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Constipation is a condition in which a person has three or less bowel movements in a week. It is a common digestive system problem, characterized by infrequent bowel movements, hard stools, or strain during bowel movements.


Why should I be aware of this?

In a constipated system, the transition time of toxic wastes in the digestive tract is slow. The longer transit time means that the toxic waste matter is present for a longer time in the bowel, allowing it to putrefy, ferment and possibly be reabsorbed. The longer the body is exposed to putrefying food in the intestines, the greater the risk of developing disease. Even with one bowel movement per day, a person has at least three meals worth of waste matter putrefying in the colon. Constipation should not simply be accepted or ignored.

Normally bowel movement depends on the nature of the food one takes and exercise, among other things.

How does this affect me?

Constipation also inhibits the flow and absorption of vital nutrients in the body, and thereby affects a person's overall health. Prolonged bouts of constipation can lead to other health problems, such as

All about constipation

Food flows through the small intestine as a liquid mixture of digestive juices and the food that has been eaten. By the time it reaches the large intestine, all the nutrients have been absorbed. The large intestine absorbs water from the waste which is in a semi liquid form, and turns it into solid waste or stool. Sometimes too much water is absorbed by the large intestine, leaving a very hard and dry stool that cannot be passed without straining. This is constipation.


If a person does not have bowel movement everyday, it does not necessarily mean that he is constipated. A person is likely to be constipated if he or she:

  • Passes a hard stool fewer than three times a week
  • Strains frequently during bowel movements
  • Has abdominal bloating or discomfort


  • A low-fibre diet
  • Lack of visiting the toilet
  • Age
  • Lack of physical activity
  • Depression
  • Pregnancy
  • Illness
  • Stress
  • Thyroid
  • A dedicated and prolonged use of laxatives

Foods to avoid

  • Most cereals can cause constipation if left undigested.
  • Red meat and other meat preparations can cause heartburn and constipation.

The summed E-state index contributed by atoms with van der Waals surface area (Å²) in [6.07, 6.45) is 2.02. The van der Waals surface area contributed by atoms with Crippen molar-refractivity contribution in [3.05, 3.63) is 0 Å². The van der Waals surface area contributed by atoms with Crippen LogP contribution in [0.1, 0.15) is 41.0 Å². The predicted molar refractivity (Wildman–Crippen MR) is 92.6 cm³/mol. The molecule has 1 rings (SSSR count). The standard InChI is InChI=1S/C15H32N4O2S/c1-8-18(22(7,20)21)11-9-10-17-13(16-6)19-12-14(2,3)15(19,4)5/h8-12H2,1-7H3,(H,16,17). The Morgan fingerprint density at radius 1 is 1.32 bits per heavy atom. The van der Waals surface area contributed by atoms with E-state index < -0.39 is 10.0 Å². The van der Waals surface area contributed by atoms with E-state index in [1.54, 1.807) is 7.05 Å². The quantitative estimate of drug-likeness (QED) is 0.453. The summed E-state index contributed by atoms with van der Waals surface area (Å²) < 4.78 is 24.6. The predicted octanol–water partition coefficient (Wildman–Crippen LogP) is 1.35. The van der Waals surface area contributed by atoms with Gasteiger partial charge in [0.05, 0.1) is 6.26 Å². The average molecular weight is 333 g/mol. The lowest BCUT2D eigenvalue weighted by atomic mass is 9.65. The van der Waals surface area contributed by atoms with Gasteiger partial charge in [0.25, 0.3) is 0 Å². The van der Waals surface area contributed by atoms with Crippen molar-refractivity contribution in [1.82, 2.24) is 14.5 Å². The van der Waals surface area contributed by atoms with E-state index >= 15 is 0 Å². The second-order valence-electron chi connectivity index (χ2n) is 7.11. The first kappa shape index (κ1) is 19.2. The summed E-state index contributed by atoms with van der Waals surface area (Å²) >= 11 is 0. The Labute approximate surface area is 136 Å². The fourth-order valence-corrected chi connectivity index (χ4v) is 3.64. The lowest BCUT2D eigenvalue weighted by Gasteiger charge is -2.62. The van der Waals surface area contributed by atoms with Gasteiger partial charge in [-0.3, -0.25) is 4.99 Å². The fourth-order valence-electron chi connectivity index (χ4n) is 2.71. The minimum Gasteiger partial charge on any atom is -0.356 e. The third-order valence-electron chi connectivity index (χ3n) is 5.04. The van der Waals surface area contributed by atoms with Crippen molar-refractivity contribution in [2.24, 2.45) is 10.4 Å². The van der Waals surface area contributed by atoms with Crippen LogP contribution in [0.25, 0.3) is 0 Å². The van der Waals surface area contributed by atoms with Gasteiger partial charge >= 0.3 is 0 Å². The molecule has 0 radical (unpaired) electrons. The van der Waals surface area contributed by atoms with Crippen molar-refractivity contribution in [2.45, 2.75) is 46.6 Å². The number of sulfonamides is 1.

• Foods with high cholesterol content.
  • Biscuits and other heavily baked pastries and cakes that have high contents of margarine and flour can also add on to constipation.
  • White breads
  • Pastas
  • Processed foods


Although constipation can be extremely bothersome, it usually isn't serious. If it persists, and especially if straining results, a person may develop complications such as hemorrhoids and cracks or tears in the anus called abrasions or fissures.

Very severe or chronic constipation can sometimes cause a fecal impaction, a mass of hardened stool that you can't be eliminated by a normal bowel movement. An impaction can be dangerous, and it may need to be removed manually.

If a person uses laxatives frequently, he or she may develop lazy bowel syndrome, a condition in which bowels become dependent on laxatives to function properly.

What can I do?

Eating tips

  • Eat small and frequent meals
  • Eat plenty of fresh fruit and vegetables
  • Drink 1.5 l to 3 litres of fluid daily
  • Eat foods containing fibre such as brown rice, whole meal pasta, whole meal/brown bread, potatoes with their jackets.
  • Regular exercise

When to seek medical advise

  • Bowel movements just once or twice a week, despite corrective changes in diet or exercise
  • Intense abdominal pain
  • Blood in your stool
  • Constipation that alternates with diarrhea
  • Rectal pain
  • Thin, pencil-like stools
  • Unexplained weight loss

Alternative therapies

  • Biofeedback therapy -- Biofeedback therapy may help people with constipation resulting from pelvic floor dysfunction
  • Probiotics -- There is some preliminary evidence that probiotics may improve constipation.
  • Acupressure -- Acupressure on a specific point on the intestine in a specified manner is said to ease constipation.
  • Herbal laxatives -- Herbal laxatives such as cascara sagrada, rhubarb, aloe vera, senna and buckthorn can be helpful. Do consult a doctor if you are using these for more than four days.


  • Although there is no doubt that fiber increases stool bulk and frequency, the role of dietary fiber to treat chronic constipation is exaggerated.[1]
  • According to research, fluid ingestion to treat chronic constipation is over-emphasized as well, and the success of fluid treatment is probably none.[1]
  • Data shows that chronic use of laxatives and the link between these drugs and risks of colorectal or other cancers does not exist. The drugs in the market are safe when appropriate drugs are prescribed and taken at recommended doses.[1]

See also


  • What I need to know about Constipation
  • Foods that Cause Constipation
  • Constipation
  • Constipation
  • Constipation causes health problems


  1. 1.0 1.1 1.2 ScienceDaily:Debunking Constipation Myths: The Truth About High Fiber Diets And Laxatives